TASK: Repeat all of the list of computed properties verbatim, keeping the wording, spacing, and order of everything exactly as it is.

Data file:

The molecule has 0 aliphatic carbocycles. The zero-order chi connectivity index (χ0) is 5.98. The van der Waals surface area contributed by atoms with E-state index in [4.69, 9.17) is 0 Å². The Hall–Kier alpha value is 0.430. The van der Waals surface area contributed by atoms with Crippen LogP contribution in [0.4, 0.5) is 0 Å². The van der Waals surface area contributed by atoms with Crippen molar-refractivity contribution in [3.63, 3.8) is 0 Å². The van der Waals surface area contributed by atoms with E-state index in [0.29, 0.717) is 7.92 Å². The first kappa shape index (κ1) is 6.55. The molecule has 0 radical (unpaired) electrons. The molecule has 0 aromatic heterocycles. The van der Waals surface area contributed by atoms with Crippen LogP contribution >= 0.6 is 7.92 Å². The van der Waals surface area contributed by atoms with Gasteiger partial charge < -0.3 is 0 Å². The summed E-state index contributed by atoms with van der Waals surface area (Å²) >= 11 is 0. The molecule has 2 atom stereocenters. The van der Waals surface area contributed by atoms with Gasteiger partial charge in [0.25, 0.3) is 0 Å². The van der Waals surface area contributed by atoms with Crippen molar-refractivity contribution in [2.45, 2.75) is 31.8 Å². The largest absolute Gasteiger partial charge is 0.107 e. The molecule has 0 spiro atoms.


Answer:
The molecule has 0 aliphatic carbocycles. The zero-order chi connectivity index (χ0) is 5.98. The van der Waals surface area contributed by atoms with E-state index in [4.69, 9.17) is 0 Å². The Hall–Kier alpha value is 0.430. The van der Waals surface area contributed by atoms with Crippen LogP contribution in [0.4, 0.5) is 0 Å². The van der Waals surface area contributed by atoms with Crippen molar-refractivity contribution in [3.63, 3.8) is 0 Å². The van der Waals surface area contributed by atoms with E-state index in [0.29, 0.717) is 7.92 Å². The first kappa shape index (κ1) is 6.55. The molecule has 0 radical (unpaired) electrons. The molecule has 0 aromatic heterocycles. The van der Waals surface area contributed by atoms with Crippen LogP contribution >= 0.6 is 7.92 Å². The van der Waals surface area contributed by atoms with Gasteiger partial charge < -0.3 is 0 Å². The summed E-state index contributed by atoms with van der Waals surface area (Å²) >= 11 is 0. The molecule has 2 atom stereocenters. The van der Waals surface area contributed by atoms with Gasteiger partial charge in [0.25, 0.3) is 0 Å². The van der Waals surface area contributed by atoms with Crippen molar-refractivity contribution in [2.45, 2.75) is 31.8 Å². The largest absolute Gasteiger partial charge is 0.107 e. The molecule has 0 spiro atoms.